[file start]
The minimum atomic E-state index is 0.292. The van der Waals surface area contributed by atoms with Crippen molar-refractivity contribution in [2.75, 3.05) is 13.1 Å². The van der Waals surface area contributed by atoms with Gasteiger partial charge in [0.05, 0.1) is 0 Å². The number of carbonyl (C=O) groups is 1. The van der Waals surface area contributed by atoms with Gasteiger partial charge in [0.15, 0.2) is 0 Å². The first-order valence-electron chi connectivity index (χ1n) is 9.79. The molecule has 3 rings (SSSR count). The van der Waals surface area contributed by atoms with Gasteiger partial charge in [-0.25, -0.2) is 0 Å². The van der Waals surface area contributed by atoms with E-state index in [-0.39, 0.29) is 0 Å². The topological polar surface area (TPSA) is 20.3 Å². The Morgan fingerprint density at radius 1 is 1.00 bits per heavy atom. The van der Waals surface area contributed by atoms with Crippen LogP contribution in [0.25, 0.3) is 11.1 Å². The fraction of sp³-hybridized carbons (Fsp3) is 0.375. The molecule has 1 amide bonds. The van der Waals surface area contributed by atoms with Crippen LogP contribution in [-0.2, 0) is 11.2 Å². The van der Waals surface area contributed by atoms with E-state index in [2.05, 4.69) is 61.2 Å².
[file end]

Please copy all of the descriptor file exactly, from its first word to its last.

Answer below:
The minimum atomic E-state index is 0.292. The van der Waals surface area contributed by atoms with Crippen molar-refractivity contribution in [2.75, 3.05) is 13.1 Å². The van der Waals surface area contributed by atoms with Gasteiger partial charge in [0.05, 0.1) is 0 Å². The number of carbonyl (C=O) groups is 1. The van der Waals surface area contributed by atoms with Gasteiger partial charge in [0.15, 0.2) is 0 Å². The first-order valence-electron chi connectivity index (χ1n) is 9.79. The molecule has 3 rings (SSSR count). The van der Waals surface area contributed by atoms with Gasteiger partial charge in [-0.25, -0.2) is 0 Å². The van der Waals surface area contributed by atoms with E-state index in [-0.39, 0.29) is 0 Å². The topological polar surface area (TPSA) is 20.3 Å². The Morgan fingerprint density at radius 1 is 1.00 bits per heavy atom. The van der Waals surface area contributed by atoms with Crippen LogP contribution in [0.25, 0.3) is 11.1 Å². The fraction of sp³-hybridized carbons (Fsp3) is 0.375. The molecule has 1 amide bonds. The van der Waals surface area contributed by atoms with Crippen LogP contribution in [-0.2, 0) is 11.2 Å². The van der Waals surface area contributed by atoms with E-state index in [2.05, 4.69) is 61.2 Å².